Weighted average shares outstanding - diluted
    29,048       28,912       29,012       28,893  
 
Due to the loss from continuing operations for the 13 and 26-week periods ending July 3, 2011 and July 4, 2010, no outstanding options or nonvested shares were included in the diluted EPS computation because they would automatically result in anti-dilution.
 
NOTE 7 – SHARE BASED COMPENSATION
 
In 2011, we adopted the 2011 Equity Incentive Plan, which provides for the granting of a maximum of 5,780,000 shares.  Awards in any form other than options or stock appreciation rights are counted as two shares for every one share actually issued.  The 2011 plan permits the grant of incentive or nonqualified stock options, restricted stock awards, performance share awards, and stock appreciation rights.  A committee of the Board of Directors (Committee) administers the plan and has the authority to determine the employees to whom awards will be made, the amount of the awards, and the other terms and conditions of the awards.  Key employees, including any executive officer or employee-director, and non-employee directors are eligible to receive awards under the plan.
 
The contractual term and exercise price for stock options granted under the plan are determined by the Committee.  However, the contractual term may not exceed 10 years, and the exercise price may not be lower than the fair market value of a share on the date of grant.  Options vest over periods determined when granted, generally four years, and are exercisable until the term expires.
 
Under the 2011 plan, shares subject to restricted stock award may be issued when the award is granted or at a later date.  The stock awards are subject to terms determined by the Committee, may have voting rights, and may include specified performance objectives.  The sale or transfer of these shares is restricted during the vesting period.  Recipients of restricted stock awards generally earn dividends during the vesting period that are paid only if the shares vest.
 
 
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Total share-based compensation expense by type of award is as follows:
 
   
13 Weeks Ended
   
26 Weeks Ended
 
   
July 3,
   
July 4,
   
July 3,
   
July 4,
 
   
2011
   
2010
   
2011
   
2010
 
                         
Nonvested stock awards, service based
  $ 137     $ 135     $ 249     $ 227  
Nonvested stock awards, performance based
    143       88       242       118  
Stock options
    415       254       670       512  
Total share-based compensation expense
    695       477       1,161       857  
Income tax benefit
    276       189       461       340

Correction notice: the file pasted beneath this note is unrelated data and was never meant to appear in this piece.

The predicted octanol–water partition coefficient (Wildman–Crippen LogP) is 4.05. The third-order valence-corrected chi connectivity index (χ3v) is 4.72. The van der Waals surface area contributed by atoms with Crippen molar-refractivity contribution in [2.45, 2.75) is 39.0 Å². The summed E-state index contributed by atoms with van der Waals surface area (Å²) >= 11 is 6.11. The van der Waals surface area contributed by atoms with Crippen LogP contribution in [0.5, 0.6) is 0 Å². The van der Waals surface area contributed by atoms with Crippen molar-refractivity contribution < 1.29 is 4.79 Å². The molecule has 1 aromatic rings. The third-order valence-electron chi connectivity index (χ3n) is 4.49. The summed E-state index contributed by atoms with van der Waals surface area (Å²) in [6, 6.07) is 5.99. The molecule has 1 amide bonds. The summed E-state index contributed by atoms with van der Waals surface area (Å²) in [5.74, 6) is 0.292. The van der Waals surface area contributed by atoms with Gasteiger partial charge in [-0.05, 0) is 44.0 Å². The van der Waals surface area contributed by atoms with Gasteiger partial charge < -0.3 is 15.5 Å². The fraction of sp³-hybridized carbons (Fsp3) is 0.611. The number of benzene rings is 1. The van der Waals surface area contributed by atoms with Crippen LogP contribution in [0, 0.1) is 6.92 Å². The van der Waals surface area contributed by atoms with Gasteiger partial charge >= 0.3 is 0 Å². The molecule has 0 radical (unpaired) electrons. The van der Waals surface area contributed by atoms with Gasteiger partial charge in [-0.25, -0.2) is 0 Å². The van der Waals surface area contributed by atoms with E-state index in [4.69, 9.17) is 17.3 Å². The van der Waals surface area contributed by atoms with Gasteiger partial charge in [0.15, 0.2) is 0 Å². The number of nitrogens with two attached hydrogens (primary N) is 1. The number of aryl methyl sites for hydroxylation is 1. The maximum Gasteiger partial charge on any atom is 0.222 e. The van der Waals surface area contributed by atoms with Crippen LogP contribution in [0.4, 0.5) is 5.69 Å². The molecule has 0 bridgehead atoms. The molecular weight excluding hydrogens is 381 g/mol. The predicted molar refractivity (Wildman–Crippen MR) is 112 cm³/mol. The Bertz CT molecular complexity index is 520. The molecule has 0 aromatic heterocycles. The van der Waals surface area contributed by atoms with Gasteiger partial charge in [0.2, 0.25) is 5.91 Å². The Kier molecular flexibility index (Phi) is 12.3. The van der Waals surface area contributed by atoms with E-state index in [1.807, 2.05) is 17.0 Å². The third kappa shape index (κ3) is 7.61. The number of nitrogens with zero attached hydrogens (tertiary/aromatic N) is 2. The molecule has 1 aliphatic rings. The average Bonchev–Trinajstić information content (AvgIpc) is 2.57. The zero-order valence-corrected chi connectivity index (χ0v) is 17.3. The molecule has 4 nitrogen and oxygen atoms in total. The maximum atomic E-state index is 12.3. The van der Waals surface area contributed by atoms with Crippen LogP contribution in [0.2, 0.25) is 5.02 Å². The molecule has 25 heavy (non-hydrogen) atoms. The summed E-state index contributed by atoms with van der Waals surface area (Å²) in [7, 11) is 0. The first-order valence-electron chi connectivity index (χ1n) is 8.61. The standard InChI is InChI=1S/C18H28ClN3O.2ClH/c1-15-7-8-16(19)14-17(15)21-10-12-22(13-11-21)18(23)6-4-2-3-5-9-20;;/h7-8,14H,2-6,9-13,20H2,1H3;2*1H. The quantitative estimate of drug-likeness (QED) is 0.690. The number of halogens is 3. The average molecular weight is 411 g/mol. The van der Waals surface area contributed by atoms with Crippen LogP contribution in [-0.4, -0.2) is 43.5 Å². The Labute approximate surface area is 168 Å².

Net expense
  $ 419     $ 288     $ 700     $ 517  
 
Stock Options
 
The weighted-average fair value of stock options granted in 2011 was estimated at $1.64 per share, using the Black-Scholes option-pricing model.  Expense is being amortized on a straight-line basis over a 4-year vesting period.  The significant assumptions used to estimate the fair value of options granted are as follows:
 
Risk-free interest rate
    1.4 %
Dividend yield
    4.4 %
Expected term
 
4 years
Expected volatility
    79.9 %
 
A summary of our stock option activity and related information for 2011 is as follows:
 
   
Number
   
Weighted-Average
 
   
of Shares
   
Exercise Price
 
Outstanding at January 2, 2011
    2,817,650     $ 9.54  
Granted
    1,506,924       3.38  
Exercised
    -       -  
Forfeited/Canceled
    (48,750 )     10.59  
                 
Outstanding at July 3, 2011
    4,275,824     $ 7.36  
                 
Exercisable at July 3, 2011
    1,720,074     $ 11.88  
 
Performance-Based Stock Awards
 
During the second quarter of 2011, the Company awarded 472,575 shares of performance-based restricted stock.  The performance-based stock awards will vest only upon the achievement of specific measurable performance criteria, and continued employment for two additional years.  Twenty-five percent of the shares will vest upon the achievement of specific performance goals by the Company for 2011.  The remaining shares will vest as follows: 25% in April 2012 and 50% in April 2013.  These shares have voting rights and accrue dividends during the performance period which will be paid if the shares vest.
 
The performance goals allow partial vesting if a minimum level of performance is attained.  If the minimum level of performance is not attained by the end of 2011, these stock awards will be forfeited and canceled, and all expense recognized to date will be reversed.  The amount of shares that ultimately vest could range from 50% to 150% of the initial shares granted.  Additional shares will be granted upon performance above the target level.
 
The fair value of the performance-based stock awards was based on the closing market price of our common stock on the date of award.  Expense for performance-based awards with graded vesting is recognized under the accelerated recognition method, whereby each vesting is treated as a separate award with expense for each vesting recognized ratably over the requisite service period.  We recognize compensation expense for awards subject to performance criteria when it is probable that the performance goal will be achieved.  Compensation expense is being recognized for the total amount of performance-based shares expected to vest and is subject to adjustment based on the actual level of achievement of the performance goal.